Published July 27, 2007
OLYMPIA, Wash. – An oral surgeon who temporarily implanted fake boar tusks in his assistant's mouth as a practical joke and got sued for it has gotten the state's high court to back up his gag.
Dr. Robert Woo of Auburn had put in the phony tusks while the woman was under anesthesia for a different procedure. He took them out before she awoke, but he first shot photos that eventually made it around the office.
The employee, Tina Alberts, felt so humiliated when she saw the pictures that she quit and sued her boss.
Woo's insurance company, Fireman's Fund, refused to cover the claim, saying the practical joke was intentional and not a normal business activity his insurance policy covered, so Woo settled out of court. He agreed to pay Alberts $250,000, then he sued his insurers.
A King County Superior Court jury sided with Woo, ordering Fireman's Fund to pay him $750,000, plus the out-of-court settlement. The insurance company won the next round, with the state Court of Appeals saying the prank had nothing to do with Woo's practice of dentistry. On Thursday, the state Supreme Court restored Woo's award.
In a sprightly 5-4 decision, Supreme Court Justice Mary Fairhurst wrote that Woo's practical joke was an integral, if odd, part of the assistant's dental surgery and "conceivably" should trigger the professional liability coverage of his policy.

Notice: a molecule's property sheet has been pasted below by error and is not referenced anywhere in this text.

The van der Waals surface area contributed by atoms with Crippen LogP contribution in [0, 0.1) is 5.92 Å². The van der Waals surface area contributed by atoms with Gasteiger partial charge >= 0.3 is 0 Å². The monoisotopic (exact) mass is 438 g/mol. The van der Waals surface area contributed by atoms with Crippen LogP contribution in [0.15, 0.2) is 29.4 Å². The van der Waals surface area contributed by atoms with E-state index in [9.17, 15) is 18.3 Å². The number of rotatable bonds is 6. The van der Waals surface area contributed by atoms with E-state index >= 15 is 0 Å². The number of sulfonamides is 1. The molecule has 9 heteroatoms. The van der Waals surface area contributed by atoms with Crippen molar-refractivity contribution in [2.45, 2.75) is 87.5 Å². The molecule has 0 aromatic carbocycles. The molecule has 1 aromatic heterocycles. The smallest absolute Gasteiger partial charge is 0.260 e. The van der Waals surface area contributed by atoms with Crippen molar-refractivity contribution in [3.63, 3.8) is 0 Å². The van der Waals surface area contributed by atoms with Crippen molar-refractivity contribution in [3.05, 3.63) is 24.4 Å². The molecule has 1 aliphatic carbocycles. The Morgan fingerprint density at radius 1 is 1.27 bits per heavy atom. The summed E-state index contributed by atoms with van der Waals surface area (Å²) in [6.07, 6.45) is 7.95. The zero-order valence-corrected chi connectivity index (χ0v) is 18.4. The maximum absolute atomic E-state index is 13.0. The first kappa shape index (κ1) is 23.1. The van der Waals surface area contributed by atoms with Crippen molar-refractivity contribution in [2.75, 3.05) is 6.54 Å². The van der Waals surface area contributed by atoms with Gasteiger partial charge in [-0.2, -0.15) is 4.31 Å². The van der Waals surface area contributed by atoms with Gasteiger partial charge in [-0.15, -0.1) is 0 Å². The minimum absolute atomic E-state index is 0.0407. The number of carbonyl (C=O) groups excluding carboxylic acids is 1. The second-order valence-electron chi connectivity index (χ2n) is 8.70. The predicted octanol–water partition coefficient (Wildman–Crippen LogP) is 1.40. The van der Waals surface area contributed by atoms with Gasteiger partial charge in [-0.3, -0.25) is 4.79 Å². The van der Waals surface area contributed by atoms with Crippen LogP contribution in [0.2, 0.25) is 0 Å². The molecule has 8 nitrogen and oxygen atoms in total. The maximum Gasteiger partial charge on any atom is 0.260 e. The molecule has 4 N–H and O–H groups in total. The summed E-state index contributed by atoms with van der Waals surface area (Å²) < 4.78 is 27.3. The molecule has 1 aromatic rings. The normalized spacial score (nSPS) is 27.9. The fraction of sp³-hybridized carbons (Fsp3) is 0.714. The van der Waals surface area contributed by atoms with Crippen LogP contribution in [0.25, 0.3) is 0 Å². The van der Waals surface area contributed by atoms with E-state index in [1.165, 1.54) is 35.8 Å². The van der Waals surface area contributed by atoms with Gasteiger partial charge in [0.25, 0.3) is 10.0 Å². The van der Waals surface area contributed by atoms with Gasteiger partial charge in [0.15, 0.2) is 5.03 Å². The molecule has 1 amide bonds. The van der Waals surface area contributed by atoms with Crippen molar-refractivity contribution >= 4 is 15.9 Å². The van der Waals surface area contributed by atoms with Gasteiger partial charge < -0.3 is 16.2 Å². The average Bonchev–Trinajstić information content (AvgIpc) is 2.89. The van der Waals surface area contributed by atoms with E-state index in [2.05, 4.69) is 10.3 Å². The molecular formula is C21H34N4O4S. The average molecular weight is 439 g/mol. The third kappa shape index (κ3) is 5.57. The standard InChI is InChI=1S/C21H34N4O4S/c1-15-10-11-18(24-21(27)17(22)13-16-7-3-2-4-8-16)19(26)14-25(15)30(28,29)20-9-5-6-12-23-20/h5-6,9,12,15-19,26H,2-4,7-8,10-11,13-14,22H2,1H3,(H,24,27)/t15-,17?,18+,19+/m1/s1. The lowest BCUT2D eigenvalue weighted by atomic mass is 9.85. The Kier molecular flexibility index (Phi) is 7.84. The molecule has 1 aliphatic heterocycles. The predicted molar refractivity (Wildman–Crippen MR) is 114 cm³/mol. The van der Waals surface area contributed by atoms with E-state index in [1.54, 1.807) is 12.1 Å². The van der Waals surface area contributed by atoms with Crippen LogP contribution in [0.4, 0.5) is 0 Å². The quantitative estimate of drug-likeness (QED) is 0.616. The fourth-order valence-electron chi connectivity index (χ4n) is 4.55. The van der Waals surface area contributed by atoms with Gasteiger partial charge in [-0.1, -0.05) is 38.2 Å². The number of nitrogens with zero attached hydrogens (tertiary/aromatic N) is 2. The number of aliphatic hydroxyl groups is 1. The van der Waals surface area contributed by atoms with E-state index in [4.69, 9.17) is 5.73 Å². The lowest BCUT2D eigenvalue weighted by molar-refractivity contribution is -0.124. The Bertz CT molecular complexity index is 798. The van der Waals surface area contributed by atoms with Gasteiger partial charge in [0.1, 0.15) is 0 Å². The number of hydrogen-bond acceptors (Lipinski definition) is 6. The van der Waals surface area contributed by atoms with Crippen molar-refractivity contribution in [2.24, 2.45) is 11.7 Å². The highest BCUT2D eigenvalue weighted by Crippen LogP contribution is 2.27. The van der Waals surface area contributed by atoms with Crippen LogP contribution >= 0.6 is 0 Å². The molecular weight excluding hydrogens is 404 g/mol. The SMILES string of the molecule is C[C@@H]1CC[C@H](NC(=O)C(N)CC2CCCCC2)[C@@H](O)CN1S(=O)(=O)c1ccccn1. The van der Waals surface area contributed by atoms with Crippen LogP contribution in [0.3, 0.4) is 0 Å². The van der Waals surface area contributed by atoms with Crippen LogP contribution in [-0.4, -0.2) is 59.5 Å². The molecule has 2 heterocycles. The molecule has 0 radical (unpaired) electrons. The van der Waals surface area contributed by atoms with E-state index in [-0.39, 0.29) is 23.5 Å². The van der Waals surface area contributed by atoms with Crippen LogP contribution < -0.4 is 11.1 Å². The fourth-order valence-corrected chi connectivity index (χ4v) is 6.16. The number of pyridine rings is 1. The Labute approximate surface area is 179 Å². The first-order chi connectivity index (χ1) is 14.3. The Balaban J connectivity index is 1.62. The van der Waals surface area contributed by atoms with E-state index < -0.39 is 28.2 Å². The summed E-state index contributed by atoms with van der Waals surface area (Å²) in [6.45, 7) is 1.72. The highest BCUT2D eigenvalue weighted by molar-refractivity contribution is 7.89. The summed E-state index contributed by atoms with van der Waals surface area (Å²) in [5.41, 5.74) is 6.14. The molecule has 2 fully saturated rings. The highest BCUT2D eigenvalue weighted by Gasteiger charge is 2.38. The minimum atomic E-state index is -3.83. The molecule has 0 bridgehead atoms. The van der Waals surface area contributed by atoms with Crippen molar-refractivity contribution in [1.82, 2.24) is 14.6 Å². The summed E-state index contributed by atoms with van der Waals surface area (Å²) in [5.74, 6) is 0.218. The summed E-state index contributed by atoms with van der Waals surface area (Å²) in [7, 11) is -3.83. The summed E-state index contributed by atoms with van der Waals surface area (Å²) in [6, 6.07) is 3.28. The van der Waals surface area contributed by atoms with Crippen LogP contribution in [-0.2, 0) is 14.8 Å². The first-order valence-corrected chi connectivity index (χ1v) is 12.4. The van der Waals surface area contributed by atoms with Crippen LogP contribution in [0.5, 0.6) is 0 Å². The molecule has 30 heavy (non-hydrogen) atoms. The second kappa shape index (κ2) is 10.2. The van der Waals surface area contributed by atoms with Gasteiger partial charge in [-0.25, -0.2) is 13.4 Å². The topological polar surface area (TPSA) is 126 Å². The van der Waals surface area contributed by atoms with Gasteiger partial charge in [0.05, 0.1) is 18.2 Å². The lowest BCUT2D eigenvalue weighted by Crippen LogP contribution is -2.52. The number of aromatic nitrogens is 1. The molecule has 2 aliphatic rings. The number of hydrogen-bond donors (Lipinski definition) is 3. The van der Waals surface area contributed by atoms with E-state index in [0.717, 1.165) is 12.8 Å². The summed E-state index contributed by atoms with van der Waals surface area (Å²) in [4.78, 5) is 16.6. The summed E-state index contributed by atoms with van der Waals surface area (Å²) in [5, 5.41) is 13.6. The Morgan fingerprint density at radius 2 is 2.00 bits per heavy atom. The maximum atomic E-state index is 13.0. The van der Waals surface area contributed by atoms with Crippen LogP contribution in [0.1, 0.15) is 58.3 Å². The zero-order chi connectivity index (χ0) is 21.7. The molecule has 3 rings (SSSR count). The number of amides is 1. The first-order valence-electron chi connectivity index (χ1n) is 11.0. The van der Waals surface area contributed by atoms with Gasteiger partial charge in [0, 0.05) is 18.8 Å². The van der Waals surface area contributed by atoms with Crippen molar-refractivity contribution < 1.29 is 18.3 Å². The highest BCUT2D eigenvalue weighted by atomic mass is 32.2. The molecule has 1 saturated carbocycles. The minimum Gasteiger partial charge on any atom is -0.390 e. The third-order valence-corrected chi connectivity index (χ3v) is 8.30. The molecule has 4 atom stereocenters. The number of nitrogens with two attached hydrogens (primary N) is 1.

Dissenting Justice James Johnson said the prank wasn't a dental procedure at all and only "rewards Dr. Woo's obnoxious behavior and allows him to profit handsomely."
The back story, the court wrote, is that Alberts' family raises potbellied pigs and that she frequently talked about them at the office where she worked for five years.
Woo said his jests about the pigs were part of "a friendly working environment" that he tried to foster.
The oral surgery on Alberts was intended to replace two of her teeth with implants, which Woo did. First, though, he installed temporary bridges that he had shaped to look like boar tusks, and while Alberts was still under anesthesia, he took photos, some with her eyes propped open. Before she woke up, he removed the "tusks" and put in the proper replacement teeth.
Woo says he didn't personally show her the pictures but staffers gave her copies at a birthday party.
Woo's lawyer, Richard Kilpatrick, described the surgeon as a kindhearted, fun-loving man who was chagrined that an office prank turned out so badly. He was delighted with the high court's decision, Kilpatrick said.
Attorneys for the insurance company did not immediately return calls seeking comment.